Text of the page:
A note to shareholders last week updated Silver Fern Farm (SFF)’s position after nine months and predicted a substantial improvement on last year. Gains have occurred across the board with sales up 8.6 percent or $150 million, debt $100 million lower and improved inventory turnover, writes Allan Barber in a piece that appeared in NZX Agri’s Sharing Shed earlier this week.
This enables SFF to forecast earnings before interest, taxes, depreciation and amortisation (EBITDA) of between $75-80 million for the year ending 30th September. This is quite a bit better than last year’s $39.3 million EBIT which was $68 million on a comparable basis, although there should be even more improvement at the net profit after tax (NPAT) level because of reduced interest costs and the need to provide for redundancy costs in 2014.
After allowing for depreciation, EBIT should be around $45-50 million with a further $30 million of finance costs which would produce a net profit before tax of $15-20 million. This would be significantly better than results in recent years and may be good enough to provide a return of five percent on net assets. Last year’s after tax profit was less than $500,000 which admittedly was a big improvement on the $28.6 million loss in 2013.
On the face of it the country’s biggest meat processor is in a much better state than at any time in the last five years, in spite of the declining sheep numbers leading to fewer lambs for slaughter. It appears the operational decisions to close inefficient capacity and rebuild Te Aroha, as well as shedding ownership of co-product facilities, have all started to pay off.
The big question is whether this level of performance improvement is sustainable in the future against a backdrop of falling sheep numbers, fewer prime cattle and rising cull cow numbers, with prospects boosted by a lower New Zealand dollar. Market conditions are uncertain, particularly in Europe and China, although the outlook for beef is positive.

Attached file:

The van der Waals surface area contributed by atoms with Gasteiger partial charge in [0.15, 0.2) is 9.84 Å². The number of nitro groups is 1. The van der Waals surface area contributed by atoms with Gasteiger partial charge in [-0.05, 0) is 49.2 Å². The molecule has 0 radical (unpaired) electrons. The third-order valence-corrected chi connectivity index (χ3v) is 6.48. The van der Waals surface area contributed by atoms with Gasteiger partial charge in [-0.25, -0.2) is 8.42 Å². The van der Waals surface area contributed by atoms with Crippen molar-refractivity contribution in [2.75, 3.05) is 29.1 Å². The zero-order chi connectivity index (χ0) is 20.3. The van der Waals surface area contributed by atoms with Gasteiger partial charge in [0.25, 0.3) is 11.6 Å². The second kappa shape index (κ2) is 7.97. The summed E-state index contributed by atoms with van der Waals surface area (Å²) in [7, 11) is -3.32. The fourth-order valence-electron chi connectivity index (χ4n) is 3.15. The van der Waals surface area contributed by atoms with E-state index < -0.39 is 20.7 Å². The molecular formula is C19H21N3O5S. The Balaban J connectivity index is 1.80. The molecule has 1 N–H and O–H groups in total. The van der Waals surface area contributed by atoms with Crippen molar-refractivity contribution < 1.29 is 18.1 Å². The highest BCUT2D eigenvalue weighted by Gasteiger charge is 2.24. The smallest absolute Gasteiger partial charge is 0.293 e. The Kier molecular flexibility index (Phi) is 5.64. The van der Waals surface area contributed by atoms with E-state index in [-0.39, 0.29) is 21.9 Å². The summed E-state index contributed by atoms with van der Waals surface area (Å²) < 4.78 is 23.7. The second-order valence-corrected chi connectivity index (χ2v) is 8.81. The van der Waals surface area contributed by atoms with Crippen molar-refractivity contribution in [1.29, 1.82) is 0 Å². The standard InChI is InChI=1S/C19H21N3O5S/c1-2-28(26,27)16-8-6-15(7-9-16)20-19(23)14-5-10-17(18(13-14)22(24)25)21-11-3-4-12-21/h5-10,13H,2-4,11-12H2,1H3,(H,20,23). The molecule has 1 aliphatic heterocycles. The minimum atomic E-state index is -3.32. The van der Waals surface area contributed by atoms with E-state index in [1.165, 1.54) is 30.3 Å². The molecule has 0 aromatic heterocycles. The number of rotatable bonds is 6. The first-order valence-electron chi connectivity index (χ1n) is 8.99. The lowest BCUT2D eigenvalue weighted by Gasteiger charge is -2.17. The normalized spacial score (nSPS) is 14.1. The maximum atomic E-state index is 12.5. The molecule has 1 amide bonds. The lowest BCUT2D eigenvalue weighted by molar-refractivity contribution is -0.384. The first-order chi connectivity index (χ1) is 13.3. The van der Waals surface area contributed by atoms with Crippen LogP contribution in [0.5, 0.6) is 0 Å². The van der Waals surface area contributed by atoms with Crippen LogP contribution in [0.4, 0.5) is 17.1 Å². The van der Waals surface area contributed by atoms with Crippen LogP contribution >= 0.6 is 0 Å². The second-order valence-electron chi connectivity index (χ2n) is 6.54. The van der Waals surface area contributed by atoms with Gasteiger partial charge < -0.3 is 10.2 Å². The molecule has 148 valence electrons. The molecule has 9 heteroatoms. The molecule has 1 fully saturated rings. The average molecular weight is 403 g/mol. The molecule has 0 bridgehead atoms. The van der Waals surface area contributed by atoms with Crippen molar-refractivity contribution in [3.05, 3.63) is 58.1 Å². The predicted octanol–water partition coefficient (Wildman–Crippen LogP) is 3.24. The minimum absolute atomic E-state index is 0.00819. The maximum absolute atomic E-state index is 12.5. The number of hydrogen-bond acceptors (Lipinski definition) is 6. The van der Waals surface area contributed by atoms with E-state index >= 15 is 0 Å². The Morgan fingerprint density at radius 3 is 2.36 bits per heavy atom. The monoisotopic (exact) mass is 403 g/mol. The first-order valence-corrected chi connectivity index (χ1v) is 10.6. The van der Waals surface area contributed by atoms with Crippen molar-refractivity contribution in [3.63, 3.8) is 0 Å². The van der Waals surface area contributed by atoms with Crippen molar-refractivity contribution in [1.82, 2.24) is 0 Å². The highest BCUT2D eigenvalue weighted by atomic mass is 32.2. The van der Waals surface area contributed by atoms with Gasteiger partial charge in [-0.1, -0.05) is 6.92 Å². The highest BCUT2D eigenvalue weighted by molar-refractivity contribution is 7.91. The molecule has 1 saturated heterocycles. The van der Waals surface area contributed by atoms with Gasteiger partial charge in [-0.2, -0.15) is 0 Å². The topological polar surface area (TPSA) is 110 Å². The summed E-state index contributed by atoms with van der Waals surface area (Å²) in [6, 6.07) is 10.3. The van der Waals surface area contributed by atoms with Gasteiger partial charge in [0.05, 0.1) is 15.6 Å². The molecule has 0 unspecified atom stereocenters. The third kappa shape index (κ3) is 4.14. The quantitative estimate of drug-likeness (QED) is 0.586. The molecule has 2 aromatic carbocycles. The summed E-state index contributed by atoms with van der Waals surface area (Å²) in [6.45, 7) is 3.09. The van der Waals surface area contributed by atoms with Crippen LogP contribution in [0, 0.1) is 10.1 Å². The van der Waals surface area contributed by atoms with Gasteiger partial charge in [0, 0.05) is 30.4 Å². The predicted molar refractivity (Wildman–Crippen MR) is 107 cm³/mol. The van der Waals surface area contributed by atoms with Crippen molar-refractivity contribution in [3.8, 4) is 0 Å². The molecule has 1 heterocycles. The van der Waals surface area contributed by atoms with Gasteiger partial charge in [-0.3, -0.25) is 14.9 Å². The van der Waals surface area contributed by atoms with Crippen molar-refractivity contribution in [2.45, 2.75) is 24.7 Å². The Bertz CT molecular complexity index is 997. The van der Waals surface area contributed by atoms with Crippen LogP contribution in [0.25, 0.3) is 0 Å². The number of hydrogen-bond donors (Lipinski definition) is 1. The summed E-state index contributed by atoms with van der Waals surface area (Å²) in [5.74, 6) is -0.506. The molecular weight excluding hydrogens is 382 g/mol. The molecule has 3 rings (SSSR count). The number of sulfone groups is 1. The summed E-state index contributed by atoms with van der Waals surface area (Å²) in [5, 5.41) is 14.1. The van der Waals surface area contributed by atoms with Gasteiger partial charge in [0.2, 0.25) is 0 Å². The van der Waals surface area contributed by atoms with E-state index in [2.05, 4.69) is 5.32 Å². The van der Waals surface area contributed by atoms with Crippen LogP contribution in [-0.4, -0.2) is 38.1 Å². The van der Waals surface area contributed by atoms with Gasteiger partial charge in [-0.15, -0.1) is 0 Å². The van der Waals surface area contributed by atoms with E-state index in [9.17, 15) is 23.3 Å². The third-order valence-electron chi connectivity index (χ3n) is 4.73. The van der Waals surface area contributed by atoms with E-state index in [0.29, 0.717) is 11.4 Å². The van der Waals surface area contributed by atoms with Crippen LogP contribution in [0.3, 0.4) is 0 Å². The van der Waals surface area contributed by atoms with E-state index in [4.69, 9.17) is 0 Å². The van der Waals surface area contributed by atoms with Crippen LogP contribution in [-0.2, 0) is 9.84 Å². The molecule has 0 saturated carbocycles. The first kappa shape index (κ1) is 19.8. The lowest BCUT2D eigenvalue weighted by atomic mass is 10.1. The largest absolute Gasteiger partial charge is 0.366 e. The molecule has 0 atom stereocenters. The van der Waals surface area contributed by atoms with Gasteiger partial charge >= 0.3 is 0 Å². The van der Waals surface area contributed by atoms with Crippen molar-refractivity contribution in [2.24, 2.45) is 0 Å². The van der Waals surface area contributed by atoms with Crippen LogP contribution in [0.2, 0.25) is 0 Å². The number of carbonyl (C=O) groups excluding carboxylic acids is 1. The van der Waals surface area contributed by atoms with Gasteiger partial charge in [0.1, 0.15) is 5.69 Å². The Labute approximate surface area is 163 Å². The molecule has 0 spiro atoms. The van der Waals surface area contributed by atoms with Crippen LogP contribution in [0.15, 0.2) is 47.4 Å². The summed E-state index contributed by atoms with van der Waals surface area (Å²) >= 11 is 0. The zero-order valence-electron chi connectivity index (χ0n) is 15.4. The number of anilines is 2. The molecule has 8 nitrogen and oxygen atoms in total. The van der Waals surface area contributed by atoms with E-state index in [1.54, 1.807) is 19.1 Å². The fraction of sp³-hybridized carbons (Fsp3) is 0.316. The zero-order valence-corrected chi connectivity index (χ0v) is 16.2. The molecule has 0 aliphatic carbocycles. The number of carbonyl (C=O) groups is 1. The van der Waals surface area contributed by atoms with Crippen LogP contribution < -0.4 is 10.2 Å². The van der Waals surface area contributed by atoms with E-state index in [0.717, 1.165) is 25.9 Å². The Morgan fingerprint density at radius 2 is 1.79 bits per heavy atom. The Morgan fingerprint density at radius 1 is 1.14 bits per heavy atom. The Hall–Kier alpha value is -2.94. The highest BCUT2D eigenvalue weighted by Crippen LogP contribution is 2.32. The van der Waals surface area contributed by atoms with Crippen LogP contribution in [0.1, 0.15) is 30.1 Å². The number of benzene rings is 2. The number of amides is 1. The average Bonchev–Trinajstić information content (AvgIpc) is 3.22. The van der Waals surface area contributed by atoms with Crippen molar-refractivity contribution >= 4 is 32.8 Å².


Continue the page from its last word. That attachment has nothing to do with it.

Shareholders of both SFF and Alliance are unhappy about the failure to give serious consideration to a merger as a means of reducing costs and improving farmers’ returns and are unlikely to view one good year for their meat processor as an indication of future farm profitability.
Each cooperative will now be required to hold a special general meeting to vote on a resolution which, if passed, seeks to require the directors to provide an analysis of the potential benefits and risks of a merger as well as an independently verified risk mitigation plan. However, Alliance chairman Murray Taggart makes the point such a resolution would not be binding on the directors.
In the past both cooperatives have considered the benefits of a merger, although Alliance has steadfastly maintained the weakness of SFF’s balance sheet makes such a proposal uninteresting. It will be interesting to see whether SFF’s performance improvement provides sufficient justification for reconsideration, although Taggart says in a press release Alliance is working on six key priorities for improving returns to its shareholders.
He also maintains the benefits of a merger estimated by consultants GHD and published in Meat Industry Excellence’s report Pathways to Long-term Sustainability are unrealistic. It is becoming increasingly possible the combination of livestock population and SFF’s improved balance sheet may offer enough benefits for a merger to be an attractive option. The results of SFF’s capital raising exercise will be announced in August, which will provide another important element for both company and its shareholders to take into account.
There is still a fair amount of water to flow under the bridge before we will see a clear picture of the future shape of the meat industry, but it is encouraging to see better performance after several years of pain. Farmers will be hoping this bodes well for their on-farm profitability as well.